What Happens When Two Sound Waves Collide

I guess you have to be a real audio techie to read this post, but I think it’s interesting stuff.

Most sound sources produce energy at multiple frequencies and different sound sources often combine. When this happens it is the more complex, composite, waveform that we hear. This combination of different overtones and sound changes the resulting wave shape. The term interfere or superposition is used to describe what happens when waves pass through each other or are superimposed.

If the two sound waves that collide are exactly in phase with each other they add together and produce a sound wave that is twice as loud. If they are exactly (180°) out of phase, they cancel each other out and the result is silence. If they two waves differ in amplitude the new sound wave is different in amplitude from either of them.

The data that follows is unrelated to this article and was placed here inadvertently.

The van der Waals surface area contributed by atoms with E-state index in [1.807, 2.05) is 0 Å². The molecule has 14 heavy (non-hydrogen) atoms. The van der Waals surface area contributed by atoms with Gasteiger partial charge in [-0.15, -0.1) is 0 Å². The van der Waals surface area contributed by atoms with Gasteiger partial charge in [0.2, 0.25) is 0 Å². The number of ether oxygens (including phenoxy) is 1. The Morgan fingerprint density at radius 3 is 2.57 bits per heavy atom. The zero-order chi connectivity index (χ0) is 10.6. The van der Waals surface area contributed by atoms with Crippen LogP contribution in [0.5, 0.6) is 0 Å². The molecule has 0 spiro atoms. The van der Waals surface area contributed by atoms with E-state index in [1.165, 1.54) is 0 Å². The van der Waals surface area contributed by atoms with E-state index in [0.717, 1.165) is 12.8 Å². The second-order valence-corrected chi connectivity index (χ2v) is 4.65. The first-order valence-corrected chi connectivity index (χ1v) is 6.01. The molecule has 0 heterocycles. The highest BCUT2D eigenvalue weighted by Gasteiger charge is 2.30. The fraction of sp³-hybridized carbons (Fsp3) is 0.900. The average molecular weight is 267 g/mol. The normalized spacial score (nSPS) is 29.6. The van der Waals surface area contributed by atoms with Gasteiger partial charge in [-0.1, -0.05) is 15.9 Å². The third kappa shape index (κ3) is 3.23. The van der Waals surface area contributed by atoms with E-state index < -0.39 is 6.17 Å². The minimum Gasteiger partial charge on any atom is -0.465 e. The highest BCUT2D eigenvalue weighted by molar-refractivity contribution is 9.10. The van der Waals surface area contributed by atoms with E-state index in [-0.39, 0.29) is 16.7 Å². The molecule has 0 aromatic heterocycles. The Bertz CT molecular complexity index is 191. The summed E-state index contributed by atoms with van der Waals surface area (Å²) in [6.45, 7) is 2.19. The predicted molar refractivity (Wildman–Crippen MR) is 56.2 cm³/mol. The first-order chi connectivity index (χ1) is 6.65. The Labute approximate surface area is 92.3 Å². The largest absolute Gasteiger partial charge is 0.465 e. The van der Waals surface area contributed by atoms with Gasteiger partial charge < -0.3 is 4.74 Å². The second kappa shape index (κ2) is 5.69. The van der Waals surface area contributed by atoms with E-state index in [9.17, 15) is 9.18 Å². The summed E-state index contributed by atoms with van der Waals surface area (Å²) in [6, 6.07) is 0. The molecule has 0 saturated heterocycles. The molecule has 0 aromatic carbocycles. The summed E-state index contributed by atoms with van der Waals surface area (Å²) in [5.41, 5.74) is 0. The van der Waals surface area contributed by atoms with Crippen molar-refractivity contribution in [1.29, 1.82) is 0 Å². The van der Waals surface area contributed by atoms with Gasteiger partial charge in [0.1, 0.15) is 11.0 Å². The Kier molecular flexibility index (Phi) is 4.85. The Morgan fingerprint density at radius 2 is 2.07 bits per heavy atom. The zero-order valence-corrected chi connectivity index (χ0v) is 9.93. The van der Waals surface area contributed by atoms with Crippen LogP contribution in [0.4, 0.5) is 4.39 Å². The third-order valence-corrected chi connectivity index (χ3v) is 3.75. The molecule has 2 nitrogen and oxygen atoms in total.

Let’s consider a real world situation where phase cancellation can occur. Suppose you place the speakers on a P.A. system too close to a live sound source such as a set of drums. The speakers might cancel out some of the sound of the drums by overlapping the natural sound of the drums with the amplified sound. The illustration below shows what happens when sound waves that are exactly in phase, 180° out of phase, and of different amplitudes, collide. Sources: Real World Digital Audio by Peter Kirn (Peach Pit Press, 2006, and mediacollege.com.

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